US earmarks US$125.5 million of government money for solar R&D

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Source: Matt Wade

The US Department of Energy (DoE) announced on Wednesday a US$125.5 million package for a range of advanced solar R&D initiatives.

The funding will go towards research focused on grid resiliency, solar-plus-storage, cybersecurity, manufacturing, artificial intelligence, concentrated solar power (CSP) and developing solar with agriculture.

Secretary of Energy Dan Brouillette said: “the research and development supported by this investment will build on the technological foundations necessary to continue the solar industry’s growth and preserve American energy choice, independence, and security. These investments directly support the Trump Administration’s all-of-the-above energy strategy.”

The announcement came the same day that congressional Democrats slammed the administration for holding back more than a third of last year's allocated energy efficiency research funding, and just days after Wood Mackenzie noted that the federal administration's regime of tariffs on solar goods was making utility-scale solar developments 30% more expensive.

Funding for solar-plus-storage, manufacturing, AI, grid resiliency, CSP

Funds will be administered by the DoE's Office of Energy Efficiency and Renewable Energy (EERE).

Up to US$30 million will be channelled towards improving microgrid resiliency, tightening cybersecurity for PV inverters and plants, and developing advanced hybrid plants that “operate collaboratively with other resources for improved reliability and resilience”.

Research dedicated to innovating manufacturing from the prototype to pre-commercial stage will benefit from US$15 million, while US$6.5 million will go towards exploring the colocation of solar and agriculture. Some US$6 million will go towards projects facilitating the discovery of disruptive artificial intelligence applications for solar.

Another US$15 million will back between eight to 12 projects that aim to extend PV system lifecycles and reduce hardware costs for plants reliant on silicon solar cells, as well as thin-film, tandem and perovskite cells.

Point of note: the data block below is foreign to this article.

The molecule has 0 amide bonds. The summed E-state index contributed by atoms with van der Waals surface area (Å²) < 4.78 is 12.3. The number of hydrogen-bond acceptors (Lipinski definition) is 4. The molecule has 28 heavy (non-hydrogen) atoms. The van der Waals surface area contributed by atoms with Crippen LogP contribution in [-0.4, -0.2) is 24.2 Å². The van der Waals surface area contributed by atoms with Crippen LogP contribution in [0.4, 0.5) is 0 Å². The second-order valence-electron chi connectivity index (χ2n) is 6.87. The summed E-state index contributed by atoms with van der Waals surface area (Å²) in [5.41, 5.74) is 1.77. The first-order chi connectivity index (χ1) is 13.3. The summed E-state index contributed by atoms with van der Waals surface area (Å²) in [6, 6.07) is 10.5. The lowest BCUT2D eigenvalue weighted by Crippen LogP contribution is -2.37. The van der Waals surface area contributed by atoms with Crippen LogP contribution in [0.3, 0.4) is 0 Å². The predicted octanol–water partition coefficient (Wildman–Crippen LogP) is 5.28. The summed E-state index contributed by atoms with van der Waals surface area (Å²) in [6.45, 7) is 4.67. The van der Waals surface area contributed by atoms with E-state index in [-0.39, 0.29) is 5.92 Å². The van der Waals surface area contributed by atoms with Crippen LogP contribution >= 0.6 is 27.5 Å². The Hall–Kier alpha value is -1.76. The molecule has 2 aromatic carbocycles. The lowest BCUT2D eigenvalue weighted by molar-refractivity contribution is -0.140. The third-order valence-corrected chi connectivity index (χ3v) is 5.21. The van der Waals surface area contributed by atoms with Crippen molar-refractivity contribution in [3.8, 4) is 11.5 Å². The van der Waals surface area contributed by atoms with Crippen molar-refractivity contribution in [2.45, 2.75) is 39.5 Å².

Some US$39 million is earmarked for one or two test sites dedicated to the commercialisation of carbon dioxide power cycles in low-cost concentrating solar plants (CSP). Another US$5 million will be spread across 15 to 20 projects that advance “innovative and novel” PV and CSP ideas that can yield significant results.

Studies that aim to improve decision-making about solar and emerging technologies like storage by scrutinising how information flows to stakeholders will benefit from US$10 million.

Democrats accuse Energy Department of hoarding clean energy funds

Details of the solar funding package were published the same morning as a hearing focused on EERE’s management and spending challenges where congressional Democrats blasted the government for holding back energy efficiency funds.

In the meeting on Wednesday, House Science and Space Committee Chairman and Democratic Representative Bill Foster noted that the renewables and energy efficiency office neglected to spend US$823 million of allocated funding – or more than a third of its budget – last year.

He said the EERE also cancelled a US$46 million solar research and development grant days before finalists were announced.

“92 applicants submitted proposals to compete for this funding, which was intended to spur innovation in solar energy technologies,” Foster said.

“However, it seems political officials at EERE arbitrarily decided to cancel, rewrite, and reissue the grant, circumventing career staff with decades of experience, at significant cost to the taxpayer.”

Daniel Simmons, assistant secretary for EERE, said at the hearing that the office “fully intends” to utilise its appropriated research funding, which will be carried over into this fiscal year.

Some US$169 million of funding announcements this week dedicated to the R&D of renewables marked “the first time in at least six years that EERE has been able to announce such a large percentage of our FOAs (funding opportunity announcements) so early in the fiscal year,” he said.

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